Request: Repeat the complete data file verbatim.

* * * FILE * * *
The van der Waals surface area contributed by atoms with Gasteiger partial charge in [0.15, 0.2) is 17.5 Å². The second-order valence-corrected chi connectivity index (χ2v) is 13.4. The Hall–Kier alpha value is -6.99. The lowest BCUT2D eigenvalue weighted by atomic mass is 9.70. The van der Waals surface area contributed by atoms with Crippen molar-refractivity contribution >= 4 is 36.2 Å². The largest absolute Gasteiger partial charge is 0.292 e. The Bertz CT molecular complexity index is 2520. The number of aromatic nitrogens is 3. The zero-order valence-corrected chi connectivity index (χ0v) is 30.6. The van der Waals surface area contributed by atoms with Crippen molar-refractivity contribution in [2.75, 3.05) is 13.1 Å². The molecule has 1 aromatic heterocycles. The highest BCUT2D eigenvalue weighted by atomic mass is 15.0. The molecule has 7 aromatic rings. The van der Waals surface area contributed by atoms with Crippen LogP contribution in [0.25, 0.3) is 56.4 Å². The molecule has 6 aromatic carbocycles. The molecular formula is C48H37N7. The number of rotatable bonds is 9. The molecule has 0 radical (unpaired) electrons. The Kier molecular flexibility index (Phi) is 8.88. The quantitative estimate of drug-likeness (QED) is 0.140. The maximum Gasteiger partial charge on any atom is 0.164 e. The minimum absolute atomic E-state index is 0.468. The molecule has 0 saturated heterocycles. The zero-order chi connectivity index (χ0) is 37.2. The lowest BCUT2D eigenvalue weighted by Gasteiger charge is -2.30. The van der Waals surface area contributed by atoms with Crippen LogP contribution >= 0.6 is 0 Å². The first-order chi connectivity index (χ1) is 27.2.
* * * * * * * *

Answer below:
The van der Waals surface area contributed by atoms with Gasteiger partial charge in [0.15, 0.2) is 17.5 Å². The second-order valence-corrected chi connectivity index (χ2v) is 13.4. The Hall–Kier alpha value is -6.99. The lowest BCUT2D eigenvalue weighted by atomic mass is 9.70. The van der Waals surface area contributed by atoms with Crippen molar-refractivity contribution >= 4 is 36.2 Å². The largest absolute Gasteiger partial charge is 0.292 e. The Bertz CT molecular complexity index is 2520. The number of aromatic nitrogens is 3. The zero-order valence-corrected chi connectivity index (χ0v) is 30.6. The van der Waals surface area contributed by atoms with Crippen molar-refractivity contribution in [2.75, 3.05) is 13.1 Å². The molecule has 1 aromatic heterocycles. The highest BCUT2D eigenvalue weighted by atomic mass is 15.0. The molecule has 7 aromatic rings. The van der Waals surface area contributed by atoms with Crippen LogP contribution in [0.25, 0.3) is 56.4 Å². The molecule has 6 aromatic carbocycles. The molecular formula is C48H37N7. The number of rotatable bonds is 9. The molecule has 0 radical (unpaired) electrons. The Kier molecular flexibility index (Phi) is 8.88. The quantitative estimate of drug-likeness (QED) is 0.140. The maximum Gasteiger partial charge on any atom is 0.164 e. The minimum absolute atomic E-state index is 0.468. The molecule has 0 saturated heterocycles. The zero-order chi connectivity index (χ0) is 37.2. The lowest BCUT2D eigenvalue weighted by Gasteiger charge is -2.30. The van der Waals surface area contributed by atoms with Crippen LogP contribution >= 0.6 is 0 Å². The first-order chi connectivity index (χ1) is 27.2.